In Honor of Black History Month

I cannot start today’s topic without paying tribute to the music/media icon who elevated a local Chicago dance show to the longest continuously running, first run, nationally syndicated show in TV history.  I am of course talking about the legendary Don Cornelius, who passed away Wednesday at age 75.  The circumstances surrounding his death are being investigated, but despite what may have occurred he will always be remembered as the creator of a revered platform that highlighted and celebrated black music, fashion and dance culture.  Nothing can or will diminish Don Cornelius’ contributions to American television, nothing.

So, being it is the beginning Black History Month, I thought it would be fitting to give a few recommendations of movies that are must sees if you haven’t seen and also programs to be aired this month as follows (in no particular order):

  1. Malcolm X (1992)= I am starting with this film because I recently had a close friend tell me she never saw the movie,  for which I believe Denzel Washington should have won the Best Actor Oscar (instead of that whole Al Pacino, Scent of a Woman nonsense).  Anyway, Spike Lee directed a cinematic masterpiece based on the life of the civil rights leader/activist and not only is it a must see, but a must have for the avid movie collector.
  2. Hollywood Shuffle (1987) = written, produced, and directed by Robert Townsend this comedy, which depicts the struggles of black actors in Hollywood, is too relevant almost 25 years later.
  3. Introducing Dorothy Dandridge (1999) = executive producer Halle Berry stars in this tragic tale of the first African-American to be nominated for a Best Actress Academy Award.
  4. The Great Debaters (2007) = another Denzel Washington driven vehicle based on the true story of Melvin B. Tolson and the historically black Wiley college debate team that participated in the first interracial collegiate debate in the United States.  Also features outstanding performances from Jurnee Smollet, Nate Parker and Forrest Whitaker.
  5. A Soldier’s Story (1984) = adapted from a Pulitzer prize-winning play, this drama featured a much younger Denzel Washington and starred Howard Rollins, Jr. and the late, great Adolph Caesar in a mystery about a murder in a segregated WWII army unit.
  6. Red Tails (2012) = in theaters now, this drama is about the famous first African-American WWII fighter pilots, The Tuskegee Airmen.  See last week’s post for additional notes about Red Tails.
  7. The Color Purple (1985) = Okay, so I love, love, love this movie.  I own it, and will stop and begin to watch if I find it while channel surfing.  I had an opportunity to tell Danny Glover how much I appreciated his taking on the role of Mister and he kissed me!!!! Well let’s just say I don’t remember much after that, but I don’t believe I fainted 😛  This drama, which depicts Black life in the South in the early 20th century, had an outstanding cast, was beautifully filmed and the soundtrack is amazing.  Adapted from the 1983 Pulitzer prize-winning novel by Alice Walker, it received 11 Oscar nods and won NONE.  Yeah, I’ll leave that there before this post takes on another vibe :).  In 2005 a musical adaptation premiered on Broadway and is also a must see if you haven’t seen.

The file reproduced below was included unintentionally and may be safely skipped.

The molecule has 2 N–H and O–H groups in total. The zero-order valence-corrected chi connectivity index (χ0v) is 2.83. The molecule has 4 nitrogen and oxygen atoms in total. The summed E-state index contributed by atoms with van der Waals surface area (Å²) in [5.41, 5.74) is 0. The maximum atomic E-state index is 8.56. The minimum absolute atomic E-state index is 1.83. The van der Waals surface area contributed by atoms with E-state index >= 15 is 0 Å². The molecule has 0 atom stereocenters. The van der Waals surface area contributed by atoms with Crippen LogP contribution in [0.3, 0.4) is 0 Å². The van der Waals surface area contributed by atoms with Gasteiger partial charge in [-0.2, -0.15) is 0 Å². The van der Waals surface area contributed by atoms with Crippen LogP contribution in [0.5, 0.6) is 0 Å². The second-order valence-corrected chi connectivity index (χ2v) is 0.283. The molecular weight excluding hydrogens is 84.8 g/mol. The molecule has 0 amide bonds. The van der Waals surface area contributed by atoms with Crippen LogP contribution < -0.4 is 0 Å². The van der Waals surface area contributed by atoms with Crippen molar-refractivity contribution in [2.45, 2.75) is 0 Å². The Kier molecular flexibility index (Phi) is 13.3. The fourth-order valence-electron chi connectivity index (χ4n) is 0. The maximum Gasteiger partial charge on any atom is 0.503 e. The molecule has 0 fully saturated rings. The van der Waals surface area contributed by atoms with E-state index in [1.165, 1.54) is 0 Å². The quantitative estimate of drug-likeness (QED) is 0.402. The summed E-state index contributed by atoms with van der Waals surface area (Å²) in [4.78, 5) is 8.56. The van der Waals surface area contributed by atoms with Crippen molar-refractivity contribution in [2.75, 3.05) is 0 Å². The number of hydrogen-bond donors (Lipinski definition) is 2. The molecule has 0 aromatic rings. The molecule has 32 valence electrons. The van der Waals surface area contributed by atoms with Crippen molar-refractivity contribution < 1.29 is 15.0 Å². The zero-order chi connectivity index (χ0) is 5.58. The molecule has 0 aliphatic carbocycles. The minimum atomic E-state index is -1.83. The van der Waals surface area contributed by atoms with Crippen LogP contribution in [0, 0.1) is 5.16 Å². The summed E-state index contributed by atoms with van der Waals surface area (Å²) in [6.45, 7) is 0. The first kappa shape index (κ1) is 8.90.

8. Crash (2004) = I think this Academy award winner was one of the best movies, in recent years, to tackle the issue of race relations in 21st century America.  Also features a stellar cast, including Don Cheadle, Terrance Howard, Larenz Tate and Thandie Newton.
  9. The 2012 BET Honors = will air Monday, February 13th at 9pm on BET. You can also see last week’s post for additional notes about this program.
  10. The 43rd Annual NAACP Image Awards = will air Friday, February 17th at 8pm on NBC.  If you are an NAACP member you still have time to vote for this year’s nominees at  Voting closes at midnight PST on February 12th.

Well that’s my list.  I would also like to take time to acknowledge that since my gripe last post, TV ONE aired Find Our Missing this Wednesday night at 9pm, with a re-run showing immediately following at 10pm.  Also, I struggled to keep my eyes open this past Sunday at 11pm, only to become aware that BET was airing a re-run of performances from the 2011 Evening of Stars (so, why wasn’t that made clear in the commercials and/or on their website?).  Anywho, I’d like to know what movies you’d recommend for Black History month, and if you’ll be watching the Image Awards or BET Honors, so let me know.  Lastly, I will leave you with a classic Soul Train clip featuring the first performance on the nationally syndicated show.  Do you know who performed?  Hint: she still looks and sounds amazing, and she had a few guys called Pips backing her up :).

Until next thought, Thomasena.

Soul Train, episode one (Tribune Entertainment/Don Cornelius Productions):


  1. WOW…you set us up for an amazing line up of Black Entertainment this month. It took me a while to really appreciate the movie CRASH…as I matured so did my appetite for quality movies. CRASH is certainly at the top of my list.

    Thanks for being first on the scene to report on Don C.


  2. Enjoy reading you sis…like a good friend…sure you ain’t from North Philly? I am not a “edumacated” writer…so I do enjoy reading my sisters who hone their craft and write with such fierce love and excitement…especially for us…its refreshing…I’m sure I must of met you in my outings…if not, looking forward to seeing you in person one day…keep it coming and I subscribed…may even do a little “blogging” myself on life here in Tobago…
    Luv u,


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